By Elisia Alonso

I was not surprised in the least bit when I first learned Western Michigan University’s campus was rated overwhelmingly high in rates of satisfaction with diversity and inclusion in the Campus Climate Study. Through my research with my reporting team on the areas of improvement and what action is being taken by the university for bettering diversity and inclusion at WMU, I gathered telling information on why the majority of the 20 percent sample was satisfied with our cultural environment.

Director of the Lewis Walker Institute, Dr. Timothy Ready, said in an interview that offering school of choice within communities promotes diversity and inclusion. Kalamazoo Public Schools does offer school of choice, so students can select the school that best fits their needs. Ready noted that in a community such as Kalamazoo, which has neighborhoods with distinct socio-economic and racial/ethnic compositions (e.g.  the north side is mostly low-income and African American, the west part of town is college student territory, the southeast side tends toward upper-middle and white),  all students within the community need the access to a variety of public schooling opportunities. Ready thinks that schools of choice should cross school district boundaries so students within Kalamazoo County can intermingle and integrate.

Within higher income communities comes better funding for their school district. In areas surrounding Kalamazoo, such as Portage, these higher income communities are mainly white ones. When these students are taught with newer books, better technology and developing teaching strategies they are set up for a higher success than of a student in the same grade at the public school 10 miles down the road.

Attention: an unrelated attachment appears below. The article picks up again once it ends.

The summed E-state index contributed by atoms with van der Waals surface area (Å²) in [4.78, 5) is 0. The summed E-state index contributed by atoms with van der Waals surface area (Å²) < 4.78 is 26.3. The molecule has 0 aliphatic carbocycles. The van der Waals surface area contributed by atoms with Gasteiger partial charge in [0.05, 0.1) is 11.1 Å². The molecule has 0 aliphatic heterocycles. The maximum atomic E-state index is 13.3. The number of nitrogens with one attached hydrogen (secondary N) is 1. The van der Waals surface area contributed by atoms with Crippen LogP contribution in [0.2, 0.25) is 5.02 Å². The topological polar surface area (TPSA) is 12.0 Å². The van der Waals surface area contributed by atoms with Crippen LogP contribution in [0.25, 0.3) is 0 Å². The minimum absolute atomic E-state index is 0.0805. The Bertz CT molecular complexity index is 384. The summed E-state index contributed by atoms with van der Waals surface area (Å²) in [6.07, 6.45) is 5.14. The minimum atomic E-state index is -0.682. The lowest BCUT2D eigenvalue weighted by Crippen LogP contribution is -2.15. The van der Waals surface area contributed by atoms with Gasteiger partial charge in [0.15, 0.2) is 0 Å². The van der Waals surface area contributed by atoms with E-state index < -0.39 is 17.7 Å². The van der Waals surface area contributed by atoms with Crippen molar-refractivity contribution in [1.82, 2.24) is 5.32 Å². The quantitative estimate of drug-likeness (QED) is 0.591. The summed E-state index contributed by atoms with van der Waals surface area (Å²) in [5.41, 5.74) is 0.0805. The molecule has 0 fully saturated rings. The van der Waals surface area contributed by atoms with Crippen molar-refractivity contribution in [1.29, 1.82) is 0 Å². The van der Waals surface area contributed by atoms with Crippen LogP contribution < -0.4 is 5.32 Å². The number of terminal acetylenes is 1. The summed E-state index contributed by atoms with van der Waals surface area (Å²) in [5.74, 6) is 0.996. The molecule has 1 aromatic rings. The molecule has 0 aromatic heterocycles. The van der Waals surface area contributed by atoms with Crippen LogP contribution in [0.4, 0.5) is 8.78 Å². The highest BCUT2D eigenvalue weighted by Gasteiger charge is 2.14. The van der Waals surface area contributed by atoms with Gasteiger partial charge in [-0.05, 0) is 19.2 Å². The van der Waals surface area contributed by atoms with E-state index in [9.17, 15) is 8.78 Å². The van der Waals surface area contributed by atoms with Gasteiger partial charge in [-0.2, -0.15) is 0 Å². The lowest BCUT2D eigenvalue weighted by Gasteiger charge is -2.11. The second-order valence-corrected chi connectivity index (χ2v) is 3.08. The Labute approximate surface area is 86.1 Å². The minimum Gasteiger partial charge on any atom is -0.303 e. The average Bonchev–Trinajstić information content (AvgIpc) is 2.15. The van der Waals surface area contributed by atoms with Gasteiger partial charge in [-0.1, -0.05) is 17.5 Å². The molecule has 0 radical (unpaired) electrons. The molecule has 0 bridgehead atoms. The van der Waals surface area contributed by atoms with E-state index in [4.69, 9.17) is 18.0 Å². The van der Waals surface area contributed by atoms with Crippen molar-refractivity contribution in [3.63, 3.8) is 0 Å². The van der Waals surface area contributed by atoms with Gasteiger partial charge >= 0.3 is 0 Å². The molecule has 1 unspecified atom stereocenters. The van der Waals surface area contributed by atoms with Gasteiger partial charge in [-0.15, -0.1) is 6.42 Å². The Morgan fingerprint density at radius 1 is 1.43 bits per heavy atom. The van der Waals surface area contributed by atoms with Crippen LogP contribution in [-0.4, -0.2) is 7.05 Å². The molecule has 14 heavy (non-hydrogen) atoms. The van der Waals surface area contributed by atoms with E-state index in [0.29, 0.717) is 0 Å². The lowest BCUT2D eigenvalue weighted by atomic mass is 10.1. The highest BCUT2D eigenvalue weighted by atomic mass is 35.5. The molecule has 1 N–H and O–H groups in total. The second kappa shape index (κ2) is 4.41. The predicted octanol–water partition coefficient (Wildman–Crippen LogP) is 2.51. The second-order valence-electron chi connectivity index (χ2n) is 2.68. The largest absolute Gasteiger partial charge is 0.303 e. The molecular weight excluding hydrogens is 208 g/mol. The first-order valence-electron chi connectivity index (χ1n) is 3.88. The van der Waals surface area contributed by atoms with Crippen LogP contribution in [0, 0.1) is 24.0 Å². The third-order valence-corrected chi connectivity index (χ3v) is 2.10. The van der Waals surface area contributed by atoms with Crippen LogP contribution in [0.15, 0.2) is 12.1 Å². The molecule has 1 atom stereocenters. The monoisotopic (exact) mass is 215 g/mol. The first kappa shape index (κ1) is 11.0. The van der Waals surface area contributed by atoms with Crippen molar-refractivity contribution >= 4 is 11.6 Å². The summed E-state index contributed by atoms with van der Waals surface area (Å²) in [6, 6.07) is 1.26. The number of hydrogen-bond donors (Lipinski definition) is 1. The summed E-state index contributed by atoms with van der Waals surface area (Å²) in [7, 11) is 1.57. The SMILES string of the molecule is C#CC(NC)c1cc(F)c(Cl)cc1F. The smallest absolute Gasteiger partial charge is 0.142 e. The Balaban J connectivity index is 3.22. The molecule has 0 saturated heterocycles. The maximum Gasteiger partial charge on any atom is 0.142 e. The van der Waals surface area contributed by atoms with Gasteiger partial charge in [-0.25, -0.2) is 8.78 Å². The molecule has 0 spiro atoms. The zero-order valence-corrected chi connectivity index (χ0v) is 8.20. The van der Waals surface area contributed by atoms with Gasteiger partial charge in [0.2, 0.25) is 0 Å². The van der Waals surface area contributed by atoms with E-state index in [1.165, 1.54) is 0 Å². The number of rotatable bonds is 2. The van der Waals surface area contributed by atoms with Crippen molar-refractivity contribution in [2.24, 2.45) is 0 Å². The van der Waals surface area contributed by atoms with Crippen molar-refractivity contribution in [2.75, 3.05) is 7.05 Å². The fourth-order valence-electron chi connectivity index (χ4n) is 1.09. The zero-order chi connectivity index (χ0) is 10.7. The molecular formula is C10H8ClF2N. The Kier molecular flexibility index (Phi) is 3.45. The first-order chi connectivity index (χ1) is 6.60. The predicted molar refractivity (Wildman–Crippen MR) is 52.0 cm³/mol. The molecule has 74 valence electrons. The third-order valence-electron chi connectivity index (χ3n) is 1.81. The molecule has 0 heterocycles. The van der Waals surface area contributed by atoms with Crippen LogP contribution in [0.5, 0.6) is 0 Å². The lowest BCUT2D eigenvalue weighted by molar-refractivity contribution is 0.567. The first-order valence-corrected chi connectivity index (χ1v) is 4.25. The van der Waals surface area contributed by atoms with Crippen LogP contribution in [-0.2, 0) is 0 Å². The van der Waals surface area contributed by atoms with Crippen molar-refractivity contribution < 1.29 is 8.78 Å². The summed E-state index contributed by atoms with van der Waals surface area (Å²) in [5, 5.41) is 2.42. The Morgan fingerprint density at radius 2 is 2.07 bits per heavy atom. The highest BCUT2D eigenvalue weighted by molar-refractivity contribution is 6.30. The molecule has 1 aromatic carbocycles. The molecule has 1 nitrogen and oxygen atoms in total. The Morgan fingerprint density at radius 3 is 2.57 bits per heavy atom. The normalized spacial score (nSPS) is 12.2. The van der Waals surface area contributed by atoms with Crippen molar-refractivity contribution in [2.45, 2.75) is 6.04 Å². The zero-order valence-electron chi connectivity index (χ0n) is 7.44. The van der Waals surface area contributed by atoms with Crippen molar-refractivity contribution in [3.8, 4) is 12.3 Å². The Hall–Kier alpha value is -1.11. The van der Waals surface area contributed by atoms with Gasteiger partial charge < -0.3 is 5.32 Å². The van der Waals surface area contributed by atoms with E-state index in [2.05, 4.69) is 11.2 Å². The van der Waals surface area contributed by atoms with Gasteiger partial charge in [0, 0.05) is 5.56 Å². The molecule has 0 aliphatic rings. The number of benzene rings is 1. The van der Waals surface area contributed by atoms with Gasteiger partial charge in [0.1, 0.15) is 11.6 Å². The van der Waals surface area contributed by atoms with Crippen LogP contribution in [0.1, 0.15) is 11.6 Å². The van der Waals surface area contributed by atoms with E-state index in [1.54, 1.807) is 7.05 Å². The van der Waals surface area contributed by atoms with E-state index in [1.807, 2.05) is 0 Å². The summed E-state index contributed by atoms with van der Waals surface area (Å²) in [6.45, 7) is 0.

When school districts stay segregated, the community is promoting the elevated education of a small percentage of the whole.

In 2012, the Kids Count survey  found that just under 50 percent of students in Kalamazoo County are eligible for free or reduced lunch. Ready argues that tying low-income households with inadequately-funded public education is a major factor that discourages students from furthering their education after high school graduation.

This circles me back to my original question: Why do most students, staff, and faculty agree that WMU is diverse and inclusive?

The Kalamazoo Promise.

Before the lengthy process and legalities of instating school of choice opportunities within Kalamazoo County school districts, the Kalamazoo Promise was already changing the lives of its youth.

In 2006, research found 44 percent of college students using the Kalamazoo Promise scholarship were some time in their lives classified as economically disadvantaged. That number has increased to 62 percent since last recorded in 2012. This means a lot of KPS students who would not have furthered their education due to a lack of finances are taking the opportunity given to better their education and future.

Fortunately for WMU many KPS graduates found that the campus met their individual needs and progressively enriched our cultural climate as scholarship recipients continued to commit to a Bronco education.

As I sit on a bench near Miller Plaza’s fountain, I scan the scene around me: There is a sea of students coming and going, waves of people from different backgrounds and cultures with stories waiting to be heard, if only someone asked.

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